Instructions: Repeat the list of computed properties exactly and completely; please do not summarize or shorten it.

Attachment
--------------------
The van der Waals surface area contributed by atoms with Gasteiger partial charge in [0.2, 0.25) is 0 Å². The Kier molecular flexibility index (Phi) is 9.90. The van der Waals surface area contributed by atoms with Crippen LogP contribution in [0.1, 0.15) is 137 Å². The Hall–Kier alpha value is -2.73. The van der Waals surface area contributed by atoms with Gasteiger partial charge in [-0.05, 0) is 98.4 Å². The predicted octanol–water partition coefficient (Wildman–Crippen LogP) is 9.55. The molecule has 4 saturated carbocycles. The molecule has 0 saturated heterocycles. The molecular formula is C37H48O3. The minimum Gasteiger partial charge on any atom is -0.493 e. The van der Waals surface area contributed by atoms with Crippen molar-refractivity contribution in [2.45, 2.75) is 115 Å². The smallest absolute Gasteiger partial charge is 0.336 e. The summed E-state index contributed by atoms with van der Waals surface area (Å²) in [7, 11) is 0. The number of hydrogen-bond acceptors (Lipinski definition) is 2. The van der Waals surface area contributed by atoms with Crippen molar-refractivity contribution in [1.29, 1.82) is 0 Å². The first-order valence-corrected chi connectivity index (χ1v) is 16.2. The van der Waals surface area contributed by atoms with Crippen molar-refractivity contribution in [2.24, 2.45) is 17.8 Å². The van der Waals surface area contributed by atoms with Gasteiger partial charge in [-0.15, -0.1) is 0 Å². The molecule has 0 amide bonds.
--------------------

The van der Waals surface area contributed by atoms with Gasteiger partial charge in [0.2, 0.25) is 0 Å². The Kier molecular flexibility index (Phi) is 9.90. The van der Waals surface area contributed by atoms with Crippen LogP contribution in [0.1, 0.15) is 137 Å². The Hall–Kier alpha value is -2.73. The van der Waals surface area contributed by atoms with Gasteiger partial charge in [-0.05, 0) is 98.4 Å². The predicted octanol–water partition coefficient (Wildman–Crippen LogP) is 9.55. The molecule has 4 saturated carbocycles. The molecule has 0 saturated heterocycles. The molecular formula is C37H48O3. The minimum Gasteiger partial charge on any atom is -0.493 e. The van der Waals surface area contributed by atoms with Crippen molar-refractivity contribution in [2.45, 2.75) is 115 Å². The smallest absolute Gasteiger partial charge is 0.336 e. The summed E-state index contributed by atoms with van der Waals surface area (Å²) in [7, 11) is 0. The number of hydrogen-bond acceptors (Lipinski definition) is 2. The van der Waals surface area contributed by atoms with Crippen molar-refractivity contribution in [1.29, 1.82) is 0 Å². The first-order valence-corrected chi connectivity index (χ1v) is 16.2. The van der Waals surface area contributed by atoms with Crippen molar-refractivity contribution in [2.24, 2.45) is 17.8 Å². The van der Waals surface area contributed by atoms with Gasteiger partial charge in [-0.15, -0.1) is 0 Å². The molecule has 0 amide bonds.